• Despite federal warnings, program to put photos on EBT cards begins in Bangor, By Mario Moretto, April 28, 2014, Bangor Daily News: “A pilot program intended to strengthen the integrity of Maine’s welfare programs kicked off Monday in Bangor, where some recipients of public assistance funds traded in benefit cards for new ones featuring photo identification. The new project adds a photo ID to electronic benefits transfer cards, which are used like debit cards by welfare recipients. The cards carry funds that can be used to buy food through the Supplemental Nutrition Assistance Program, also known as food stamps, and cash benefits through a program known as Temporary Assistance for Needy Families…”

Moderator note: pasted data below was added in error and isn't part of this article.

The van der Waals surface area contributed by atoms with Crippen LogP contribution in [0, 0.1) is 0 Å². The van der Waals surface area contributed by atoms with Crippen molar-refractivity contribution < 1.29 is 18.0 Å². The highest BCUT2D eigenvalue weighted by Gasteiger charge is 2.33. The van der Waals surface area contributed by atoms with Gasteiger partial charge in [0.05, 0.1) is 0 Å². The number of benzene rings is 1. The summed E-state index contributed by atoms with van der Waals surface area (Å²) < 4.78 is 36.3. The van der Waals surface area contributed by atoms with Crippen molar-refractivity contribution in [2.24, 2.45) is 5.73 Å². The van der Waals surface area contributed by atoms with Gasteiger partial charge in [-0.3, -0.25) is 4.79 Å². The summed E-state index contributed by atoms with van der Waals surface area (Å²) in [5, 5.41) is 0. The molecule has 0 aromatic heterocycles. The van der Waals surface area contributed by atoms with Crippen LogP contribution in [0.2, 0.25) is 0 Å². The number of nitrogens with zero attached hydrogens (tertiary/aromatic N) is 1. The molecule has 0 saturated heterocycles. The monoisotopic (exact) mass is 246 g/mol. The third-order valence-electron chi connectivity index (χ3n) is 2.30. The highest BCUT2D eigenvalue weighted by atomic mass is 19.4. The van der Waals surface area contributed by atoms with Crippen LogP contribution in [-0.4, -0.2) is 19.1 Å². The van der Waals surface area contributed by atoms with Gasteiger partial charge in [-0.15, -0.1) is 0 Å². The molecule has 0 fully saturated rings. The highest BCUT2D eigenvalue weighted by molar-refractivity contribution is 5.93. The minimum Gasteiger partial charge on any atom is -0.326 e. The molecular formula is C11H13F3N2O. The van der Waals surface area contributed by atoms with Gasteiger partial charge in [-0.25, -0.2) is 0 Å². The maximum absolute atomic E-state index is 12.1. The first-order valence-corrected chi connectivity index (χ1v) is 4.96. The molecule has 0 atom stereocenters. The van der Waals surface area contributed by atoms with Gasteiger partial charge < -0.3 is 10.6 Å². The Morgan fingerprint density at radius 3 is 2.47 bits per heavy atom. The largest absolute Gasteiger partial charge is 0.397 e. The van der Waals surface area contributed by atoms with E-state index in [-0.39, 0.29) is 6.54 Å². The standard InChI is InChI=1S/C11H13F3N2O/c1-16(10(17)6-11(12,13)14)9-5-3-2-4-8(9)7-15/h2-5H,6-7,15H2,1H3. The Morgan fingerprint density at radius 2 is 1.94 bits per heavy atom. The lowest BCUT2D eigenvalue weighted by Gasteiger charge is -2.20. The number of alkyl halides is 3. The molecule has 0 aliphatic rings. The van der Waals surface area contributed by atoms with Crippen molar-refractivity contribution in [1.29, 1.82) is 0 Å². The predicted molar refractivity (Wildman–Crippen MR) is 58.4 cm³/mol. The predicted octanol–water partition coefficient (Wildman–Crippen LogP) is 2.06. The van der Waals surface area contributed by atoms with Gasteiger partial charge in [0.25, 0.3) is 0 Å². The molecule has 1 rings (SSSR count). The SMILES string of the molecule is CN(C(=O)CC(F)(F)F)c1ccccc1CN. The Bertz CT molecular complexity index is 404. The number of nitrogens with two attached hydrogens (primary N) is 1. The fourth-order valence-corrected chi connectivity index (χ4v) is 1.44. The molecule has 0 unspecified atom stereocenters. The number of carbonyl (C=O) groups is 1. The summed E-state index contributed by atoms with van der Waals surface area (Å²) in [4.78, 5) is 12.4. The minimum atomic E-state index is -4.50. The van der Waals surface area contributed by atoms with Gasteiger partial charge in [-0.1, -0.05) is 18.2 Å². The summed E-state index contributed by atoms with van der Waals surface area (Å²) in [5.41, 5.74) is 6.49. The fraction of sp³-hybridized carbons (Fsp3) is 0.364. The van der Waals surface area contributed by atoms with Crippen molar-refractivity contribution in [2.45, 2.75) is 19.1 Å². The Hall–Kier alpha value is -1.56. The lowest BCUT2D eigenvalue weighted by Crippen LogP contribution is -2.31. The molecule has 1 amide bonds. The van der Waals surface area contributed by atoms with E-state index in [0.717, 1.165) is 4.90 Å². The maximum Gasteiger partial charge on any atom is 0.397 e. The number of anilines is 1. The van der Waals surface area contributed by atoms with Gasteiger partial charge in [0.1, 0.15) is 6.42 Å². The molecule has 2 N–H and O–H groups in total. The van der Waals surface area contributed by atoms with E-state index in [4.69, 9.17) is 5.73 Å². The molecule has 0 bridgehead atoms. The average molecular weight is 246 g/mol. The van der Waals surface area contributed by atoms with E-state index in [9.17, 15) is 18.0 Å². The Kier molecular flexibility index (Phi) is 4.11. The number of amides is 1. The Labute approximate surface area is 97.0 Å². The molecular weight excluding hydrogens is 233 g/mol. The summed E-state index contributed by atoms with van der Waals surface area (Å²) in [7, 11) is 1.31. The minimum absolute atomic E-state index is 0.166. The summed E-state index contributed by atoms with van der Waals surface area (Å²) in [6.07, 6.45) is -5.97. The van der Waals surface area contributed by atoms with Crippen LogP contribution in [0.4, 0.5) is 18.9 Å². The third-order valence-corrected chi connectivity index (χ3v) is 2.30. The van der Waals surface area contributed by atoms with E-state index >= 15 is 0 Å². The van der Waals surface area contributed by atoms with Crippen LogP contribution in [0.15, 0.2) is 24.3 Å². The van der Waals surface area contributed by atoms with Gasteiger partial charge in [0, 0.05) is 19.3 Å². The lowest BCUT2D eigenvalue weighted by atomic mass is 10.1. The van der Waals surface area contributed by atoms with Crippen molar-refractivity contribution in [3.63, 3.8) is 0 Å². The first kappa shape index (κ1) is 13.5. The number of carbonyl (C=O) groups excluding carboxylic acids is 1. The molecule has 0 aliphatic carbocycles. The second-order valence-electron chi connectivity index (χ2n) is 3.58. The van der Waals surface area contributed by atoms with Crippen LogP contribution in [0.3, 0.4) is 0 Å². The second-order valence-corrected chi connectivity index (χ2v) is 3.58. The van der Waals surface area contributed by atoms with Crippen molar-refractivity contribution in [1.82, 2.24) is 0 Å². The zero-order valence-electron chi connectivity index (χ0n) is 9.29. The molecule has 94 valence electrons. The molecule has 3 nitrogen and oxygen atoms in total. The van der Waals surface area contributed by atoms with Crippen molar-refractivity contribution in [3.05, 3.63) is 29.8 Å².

TANF Applicants – Pennsylvania

Pennsylvania denies 75 percent of welfare applicants, By Kate Giammarise, April 20, 2014, Pittsburgh Post-Gazette: “The vast majority of applicants for welfare benefits in Pennsylvania are rejected every month, data from the state show, and some blame a 2012 change in state law for sharply increasing the rate at which people are rejected from the program. About 75 percent or more applicants for cash assistance are turned down every month — leaving needy families without aid, advocates say. The change? Beginning in July 2012, state law required applicants to apply to at least three jobs a week — including while their application for assistance is still pending, which can be several weeks. Previously, an applicant would be required to fulfill the program’s work requirement after being approved for assistance, rather than prior to approval…”